Gridlock, Legislative Supremacy, and the Problem of Arbitrary Inaction
The author examines the implications of the inability of the past several United States Congresses to make substantive policy decisions across a number of pressing issues.
He concludes that legislative gridlock undermines key principles of the US Constitution including the separation of powers and legislative supremacy. A legislature unable to legislate causes a number of problems including:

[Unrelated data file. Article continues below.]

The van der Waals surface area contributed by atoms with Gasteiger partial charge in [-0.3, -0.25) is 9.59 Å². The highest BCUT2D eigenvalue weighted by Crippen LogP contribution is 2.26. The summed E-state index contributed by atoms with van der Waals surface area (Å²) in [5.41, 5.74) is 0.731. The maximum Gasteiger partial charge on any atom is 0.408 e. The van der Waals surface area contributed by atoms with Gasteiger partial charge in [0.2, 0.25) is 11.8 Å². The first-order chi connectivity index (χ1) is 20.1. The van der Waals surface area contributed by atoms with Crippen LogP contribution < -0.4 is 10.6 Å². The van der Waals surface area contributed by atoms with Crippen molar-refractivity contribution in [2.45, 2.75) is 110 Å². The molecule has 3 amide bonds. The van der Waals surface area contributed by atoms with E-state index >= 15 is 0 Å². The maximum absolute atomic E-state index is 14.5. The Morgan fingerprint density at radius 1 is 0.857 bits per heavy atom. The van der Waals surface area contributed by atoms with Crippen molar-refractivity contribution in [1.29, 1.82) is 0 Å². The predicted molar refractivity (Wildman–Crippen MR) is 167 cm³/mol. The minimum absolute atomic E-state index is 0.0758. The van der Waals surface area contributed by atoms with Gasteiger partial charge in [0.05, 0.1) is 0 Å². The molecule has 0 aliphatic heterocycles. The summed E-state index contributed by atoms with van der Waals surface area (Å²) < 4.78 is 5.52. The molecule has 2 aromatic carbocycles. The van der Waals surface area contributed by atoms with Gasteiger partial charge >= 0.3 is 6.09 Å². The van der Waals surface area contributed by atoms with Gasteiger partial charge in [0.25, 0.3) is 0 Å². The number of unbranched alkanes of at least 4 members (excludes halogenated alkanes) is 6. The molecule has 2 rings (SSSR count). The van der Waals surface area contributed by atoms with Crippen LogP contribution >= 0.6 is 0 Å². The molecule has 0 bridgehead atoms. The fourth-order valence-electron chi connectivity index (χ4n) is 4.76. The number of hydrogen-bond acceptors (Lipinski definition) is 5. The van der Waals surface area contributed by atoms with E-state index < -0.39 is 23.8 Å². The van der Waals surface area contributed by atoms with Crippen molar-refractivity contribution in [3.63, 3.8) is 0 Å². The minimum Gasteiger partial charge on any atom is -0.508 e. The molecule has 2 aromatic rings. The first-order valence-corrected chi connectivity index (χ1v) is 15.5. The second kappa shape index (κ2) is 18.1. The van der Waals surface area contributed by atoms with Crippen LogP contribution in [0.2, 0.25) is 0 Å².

- Increased arbitrary action by the executive branch
- Reduced input into policy from the system’s most representative body
- Increased inaction across a broad range of key policy areas
- Judicial dominance in statutory interpretation
These problems, the author argues, contribute to Americans' growing frustration in their ‘rightful expectation of a rational, reliable, and fair government’.
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